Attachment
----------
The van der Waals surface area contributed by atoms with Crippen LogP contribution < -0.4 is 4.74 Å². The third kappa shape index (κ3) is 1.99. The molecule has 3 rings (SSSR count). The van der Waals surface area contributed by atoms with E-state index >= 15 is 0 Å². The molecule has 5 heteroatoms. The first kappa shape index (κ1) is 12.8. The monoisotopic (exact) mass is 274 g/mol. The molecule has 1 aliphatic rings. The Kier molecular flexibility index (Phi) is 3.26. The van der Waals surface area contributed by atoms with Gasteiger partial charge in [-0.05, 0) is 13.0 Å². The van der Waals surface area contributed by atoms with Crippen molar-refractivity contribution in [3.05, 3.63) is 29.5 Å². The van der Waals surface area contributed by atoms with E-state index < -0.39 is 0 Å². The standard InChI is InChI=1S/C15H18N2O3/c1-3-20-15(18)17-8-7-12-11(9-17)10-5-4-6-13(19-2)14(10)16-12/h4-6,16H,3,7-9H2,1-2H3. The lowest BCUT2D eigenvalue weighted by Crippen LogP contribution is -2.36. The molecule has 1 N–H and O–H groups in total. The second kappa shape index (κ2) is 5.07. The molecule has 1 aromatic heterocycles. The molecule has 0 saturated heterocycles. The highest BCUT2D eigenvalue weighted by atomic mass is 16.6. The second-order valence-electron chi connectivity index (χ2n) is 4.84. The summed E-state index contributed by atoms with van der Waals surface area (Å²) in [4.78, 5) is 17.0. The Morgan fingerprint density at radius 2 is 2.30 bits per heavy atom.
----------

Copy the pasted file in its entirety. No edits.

The van der Waals surface area contributed by atoms with Crippen LogP contribution < -0.4 is 4.74 Å². The third kappa shape index (κ3) is 1.99. The molecule has 3 rings (SSSR count). The van der Waals surface area contributed by atoms with E-state index >= 15 is 0 Å². The molecule has 5 heteroatoms. The first kappa shape index (κ1) is 12.8. The monoisotopic (exact) mass is 274 g/mol. The molecule has 1 aliphatic rings. The Kier molecular flexibility index (Phi) is 3.26. The van der Waals surface area contributed by atoms with Gasteiger partial charge in [-0.05, 0) is 13.0 Å². The van der Waals surface area contributed by atoms with Crippen molar-refractivity contribution in [3.05, 3.63) is 29.5 Å². The van der Waals surface area contributed by atoms with E-state index < -0.39 is 0 Å². The standard InChI is InChI=1S/C15H18N2O3/c1-3-20-15(18)17-8-7-12-11(9-17)10-5-4-6-13(19-2)14(10)16-12/h4-6,16H,3,7-9H2,1-2H3. The lowest BCUT2D eigenvalue weighted by Crippen LogP contribution is -2.36. The molecule has 1 N–H and O–H groups in total. The second kappa shape index (κ2) is 5.07. The molecule has 1 aromatic heterocycles. The molecule has 0 saturated heterocycles. The highest BCUT2D eigenvalue weighted by atomic mass is 16.6. The second-order valence-electron chi connectivity index (χ2n) is 4.84. The summed E-state index contributed by atoms with van der Waals surface area (Å²) in [4.78, 5) is 17.0. The Morgan fingerprint density at radius 2 is 2.30 bits per heavy atom.